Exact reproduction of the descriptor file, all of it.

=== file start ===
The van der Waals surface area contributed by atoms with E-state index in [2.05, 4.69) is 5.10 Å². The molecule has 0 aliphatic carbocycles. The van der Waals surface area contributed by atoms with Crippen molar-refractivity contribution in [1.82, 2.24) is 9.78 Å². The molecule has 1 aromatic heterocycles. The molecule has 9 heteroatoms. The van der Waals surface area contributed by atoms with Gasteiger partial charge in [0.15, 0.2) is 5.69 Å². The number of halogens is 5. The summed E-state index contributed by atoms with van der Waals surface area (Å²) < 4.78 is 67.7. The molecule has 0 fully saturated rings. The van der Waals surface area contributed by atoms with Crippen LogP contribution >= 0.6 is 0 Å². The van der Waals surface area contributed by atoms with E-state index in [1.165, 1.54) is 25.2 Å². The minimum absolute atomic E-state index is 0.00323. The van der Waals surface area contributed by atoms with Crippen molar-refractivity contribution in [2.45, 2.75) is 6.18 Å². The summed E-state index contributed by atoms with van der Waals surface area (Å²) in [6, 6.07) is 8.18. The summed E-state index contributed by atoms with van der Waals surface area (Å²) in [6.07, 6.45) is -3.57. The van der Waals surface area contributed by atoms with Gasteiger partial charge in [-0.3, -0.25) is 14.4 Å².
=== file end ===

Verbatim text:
The van der Waals surface area contributed by atoms with E-state index in [2.05, 4.69) is 5.10 Å². The molecule has 0 aliphatic carbocycles. The van der Waals surface area contributed by atoms with Crippen molar-refractivity contribution in [1.82, 2.24) is 9.78 Å². The molecule has 1 aromatic heterocycles. The molecule has 9 heteroatoms. The van der Waals surface area contributed by atoms with Gasteiger partial charge in [0.15, 0.2) is 5.69 Å². The number of halogens is 5. The summed E-state index contributed by atoms with van der Waals surface area (Å²) < 4.78 is 67.7. The molecule has 0 fully saturated rings. The van der Waals surface area contributed by atoms with Crippen LogP contribution >= 0.6 is 0 Å². The van der Waals surface area contributed by atoms with E-state index in [1.165, 1.54) is 25.2 Å². The minimum absolute atomic E-state index is 0.00323. The van der Waals surface area contributed by atoms with Crippen molar-refractivity contribution in [2.45, 2.75) is 6.18 Å². The summed E-state index contributed by atoms with van der Waals surface area (Å²) in [6, 6.07) is 8.18. The summed E-state index contributed by atoms with van der Waals surface area (Å²) in [6.07, 6.45) is -3.57. The van der Waals surface area contributed by atoms with Gasteiger partial charge in [-0.3, -0.25) is 14.4 Å².